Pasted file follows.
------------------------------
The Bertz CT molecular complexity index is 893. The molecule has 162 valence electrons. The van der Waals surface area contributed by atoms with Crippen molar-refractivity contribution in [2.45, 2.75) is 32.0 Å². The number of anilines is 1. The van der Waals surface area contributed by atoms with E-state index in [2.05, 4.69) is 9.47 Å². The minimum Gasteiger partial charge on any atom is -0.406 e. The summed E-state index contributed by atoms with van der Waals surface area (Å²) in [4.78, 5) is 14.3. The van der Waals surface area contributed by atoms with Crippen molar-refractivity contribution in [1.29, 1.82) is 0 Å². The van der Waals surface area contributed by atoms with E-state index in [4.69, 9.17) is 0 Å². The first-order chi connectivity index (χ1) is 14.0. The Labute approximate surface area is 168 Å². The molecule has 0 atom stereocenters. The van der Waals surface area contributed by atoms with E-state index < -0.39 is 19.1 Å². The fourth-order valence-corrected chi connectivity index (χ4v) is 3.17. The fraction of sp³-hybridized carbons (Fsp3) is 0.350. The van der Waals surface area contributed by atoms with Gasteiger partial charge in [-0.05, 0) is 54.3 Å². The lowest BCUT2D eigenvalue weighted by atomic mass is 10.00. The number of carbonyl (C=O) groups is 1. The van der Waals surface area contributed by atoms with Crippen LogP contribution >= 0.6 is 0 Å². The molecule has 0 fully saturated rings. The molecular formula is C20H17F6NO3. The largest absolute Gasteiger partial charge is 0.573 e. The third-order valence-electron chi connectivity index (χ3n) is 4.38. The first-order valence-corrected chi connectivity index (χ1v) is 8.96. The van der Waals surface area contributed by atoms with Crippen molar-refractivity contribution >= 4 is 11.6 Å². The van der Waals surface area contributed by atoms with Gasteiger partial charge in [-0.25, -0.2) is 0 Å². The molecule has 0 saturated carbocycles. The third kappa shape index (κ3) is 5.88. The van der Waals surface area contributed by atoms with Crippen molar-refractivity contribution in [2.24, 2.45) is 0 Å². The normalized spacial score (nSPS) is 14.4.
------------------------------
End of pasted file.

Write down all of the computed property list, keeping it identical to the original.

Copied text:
The Bertz CT molecular complexity index is 893. The molecule has 162 valence electrons. The van der Waals surface area contributed by atoms with Crippen molar-refractivity contribution in [2.45, 2.75) is 32.0 Å². The number of anilines is 1. The van der Waals surface area contributed by atoms with E-state index in [2.05, 4.69) is 9.47 Å². The minimum Gasteiger partial charge on any atom is -0.406 e. The summed E-state index contributed by atoms with van der Waals surface area (Å²) in [4.78, 5) is 14.3. The van der Waals surface area contributed by atoms with Crippen molar-refractivity contribution in [1.29, 1.82) is 0 Å². The van der Waals surface area contributed by atoms with E-state index in [4.69, 9.17) is 0 Å². The first-order chi connectivity index (χ1) is 14.0. The Labute approximate surface area is 168 Å². The molecule has 0 atom stereocenters. The van der Waals surface area contributed by atoms with E-state index < -0.39 is 19.1 Å². The fourth-order valence-corrected chi connectivity index (χ4v) is 3.17. The fraction of sp³-hybridized carbons (Fsp3) is 0.350. The van der Waals surface area contributed by atoms with Gasteiger partial charge in [-0.05, 0) is 54.3 Å². The lowest BCUT2D eigenvalue weighted by atomic mass is 10.00. The number of carbonyl (C=O) groups is 1. The van der Waals surface area contributed by atoms with Crippen LogP contribution >= 0.6 is 0 Å². The molecule has 0 fully saturated rings. The molecular formula is C20H17F6NO3. The largest absolute Gasteiger partial charge is 0.573 e. The third-order valence-electron chi connectivity index (χ3n) is 4.38. The first-order valence-corrected chi connectivity index (χ1v) is 8.96. The van der Waals surface area contributed by atoms with Crippen molar-refractivity contribution >= 4 is 11.6 Å². The van der Waals surface area contributed by atoms with Gasteiger partial charge in [-0.25, -0.2) is 0 Å². The molecule has 0 saturated carbocycles. The third kappa shape index (κ3) is 5.88. The van der Waals surface area contributed by atoms with Crippen molar-refractivity contribution in [2.24, 2.45) is 0 Å². The normalized spacial score (nSPS) is 14.4.